The only tip I would offer to future American tourists is to be more aware of your surroundings and the things you say.  It is ok to make comments that others will not like, just say them in your friend’s ear kept it among your comrades and maybe level some of the silly tourist cloths at home, if you are looking to blend in with the natives.  

Adrienne Elder

 note: the first half of this articles information came from Wikapidia and the second and third images. http://en.wikipedia.org/wiki/StrasbourgAll other pictures on this article came from Adrienne Elder.

Where is the Anthropology?- March 2008

Something that I thought might help in showing the interesting ways that anthropology is all around is to have a picture of the month. This will be of anthropology importance; a place, activity or a person that has to do with anthropology. I will give a clue a week to give everyone an opportunity to figure out what the picture is and the anthropological importance and how it applies.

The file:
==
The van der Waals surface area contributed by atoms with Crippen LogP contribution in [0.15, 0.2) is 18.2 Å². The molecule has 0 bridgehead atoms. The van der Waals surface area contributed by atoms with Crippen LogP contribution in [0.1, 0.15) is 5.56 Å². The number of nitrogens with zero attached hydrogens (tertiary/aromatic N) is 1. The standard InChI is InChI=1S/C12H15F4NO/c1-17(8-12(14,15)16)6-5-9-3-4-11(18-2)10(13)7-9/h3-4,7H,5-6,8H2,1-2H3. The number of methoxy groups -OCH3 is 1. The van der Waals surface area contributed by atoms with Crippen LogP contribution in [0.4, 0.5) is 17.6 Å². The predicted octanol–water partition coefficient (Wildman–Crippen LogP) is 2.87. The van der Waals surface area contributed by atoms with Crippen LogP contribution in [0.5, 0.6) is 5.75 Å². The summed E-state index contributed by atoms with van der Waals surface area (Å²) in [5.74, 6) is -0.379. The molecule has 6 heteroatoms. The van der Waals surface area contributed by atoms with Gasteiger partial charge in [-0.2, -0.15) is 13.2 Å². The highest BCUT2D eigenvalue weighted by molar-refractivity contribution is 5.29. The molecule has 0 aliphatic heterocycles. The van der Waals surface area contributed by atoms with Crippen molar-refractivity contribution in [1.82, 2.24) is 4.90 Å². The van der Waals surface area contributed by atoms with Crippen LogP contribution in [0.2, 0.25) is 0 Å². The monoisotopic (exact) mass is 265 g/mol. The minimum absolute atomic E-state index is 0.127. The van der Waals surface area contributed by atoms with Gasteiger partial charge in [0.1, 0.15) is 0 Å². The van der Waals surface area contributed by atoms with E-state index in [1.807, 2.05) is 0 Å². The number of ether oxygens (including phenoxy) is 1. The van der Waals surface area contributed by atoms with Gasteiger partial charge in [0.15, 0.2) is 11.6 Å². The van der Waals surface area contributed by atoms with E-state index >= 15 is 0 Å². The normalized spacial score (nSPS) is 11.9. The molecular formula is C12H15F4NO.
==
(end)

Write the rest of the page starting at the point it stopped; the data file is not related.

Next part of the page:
This image is wanting you to figure out the cultural anthropological importance’s of the people and the location significances. This image is about cultural observation of your surroundings and other people in a typical place where people congregate. Good luck on this image and I hope you enjoyed last months.


clue one: This is located in a country where English is not the dominate language used by the locals? Take note of the people in the image; this may become important in other clues.

clue two: This place has many visitors from around the world, but the most noticeable are English speaking ones.  They standout in more than one way.  This town became very important in 1952 and has a river surrounding the town.  What is the city?

clue three:  This city has been tossed between two countries for centuries.  The people that standout the most are the ones that talk loudly and have particularly weird way of dressing which is different to the way other visitors dress.  Who are the visitors and what is the name of the city?

Hint: Something red in the picture is not native to this area.

clue four: The name of the this city is a German name, but it is not in Germany.  This city has great importances to the European Union.  The people are often found in small groups scattered around the town in important buildings, restaurants, and stores.

Good luck with the final clue.